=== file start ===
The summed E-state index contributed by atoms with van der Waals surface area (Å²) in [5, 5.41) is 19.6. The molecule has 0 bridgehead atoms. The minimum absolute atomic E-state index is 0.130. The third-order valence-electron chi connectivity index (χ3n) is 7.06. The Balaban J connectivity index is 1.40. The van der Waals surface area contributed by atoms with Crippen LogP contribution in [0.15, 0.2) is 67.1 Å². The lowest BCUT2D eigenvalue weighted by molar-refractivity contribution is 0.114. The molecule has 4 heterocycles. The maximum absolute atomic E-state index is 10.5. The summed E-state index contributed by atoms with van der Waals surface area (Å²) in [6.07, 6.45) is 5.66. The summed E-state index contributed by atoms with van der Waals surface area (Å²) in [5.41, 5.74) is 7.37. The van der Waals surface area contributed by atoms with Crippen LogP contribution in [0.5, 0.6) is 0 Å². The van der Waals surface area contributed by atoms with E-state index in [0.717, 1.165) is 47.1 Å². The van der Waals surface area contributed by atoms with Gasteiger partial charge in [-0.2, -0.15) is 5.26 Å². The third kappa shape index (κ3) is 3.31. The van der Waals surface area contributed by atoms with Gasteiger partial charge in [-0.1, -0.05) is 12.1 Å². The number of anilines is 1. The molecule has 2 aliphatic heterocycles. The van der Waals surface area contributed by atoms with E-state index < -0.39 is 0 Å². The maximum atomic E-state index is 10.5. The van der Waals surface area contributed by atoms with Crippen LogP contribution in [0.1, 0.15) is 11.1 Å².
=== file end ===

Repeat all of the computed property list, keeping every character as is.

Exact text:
The summed E-state index contributed by atoms with van der Waals surface area (Å²) in [5, 5.41) is 19.6. The molecule has 0 bridgehead atoms. The minimum absolute atomic E-state index is 0.130. The third-order valence-electron chi connectivity index (χ3n) is 7.06. The Balaban J connectivity index is 1.40. The van der Waals surface area contributed by atoms with Crippen LogP contribution in [0.15, 0.2) is 67.1 Å². The lowest BCUT2D eigenvalue weighted by molar-refractivity contribution is 0.114. The molecule has 4 heterocycles. The maximum absolute atomic E-state index is 10.5. The summed E-state index contributed by atoms with van der Waals surface area (Å²) in [6.07, 6.45) is 5.66. The summed E-state index contributed by atoms with van der Waals surface area (Å²) in [5.41, 5.74) is 7.37. The van der Waals surface area contributed by atoms with Crippen LogP contribution in [0.5, 0.6) is 0 Å². The van der Waals surface area contributed by atoms with E-state index in [0.717, 1.165) is 47.1 Å². The van der Waals surface area contributed by atoms with Gasteiger partial charge in [-0.2, -0.15) is 5.26 Å². The third kappa shape index (κ3) is 3.31. The van der Waals surface area contributed by atoms with Gasteiger partial charge in [-0.1, -0.05) is 12.1 Å². The number of anilines is 1. The molecule has 2 aliphatic heterocycles. The van der Waals surface area contributed by atoms with E-state index < -0.39 is 0 Å². The maximum atomic E-state index is 10.5. The van der Waals surface area contributed by atoms with Crippen LogP contribution in [0.1, 0.15) is 11.1 Å².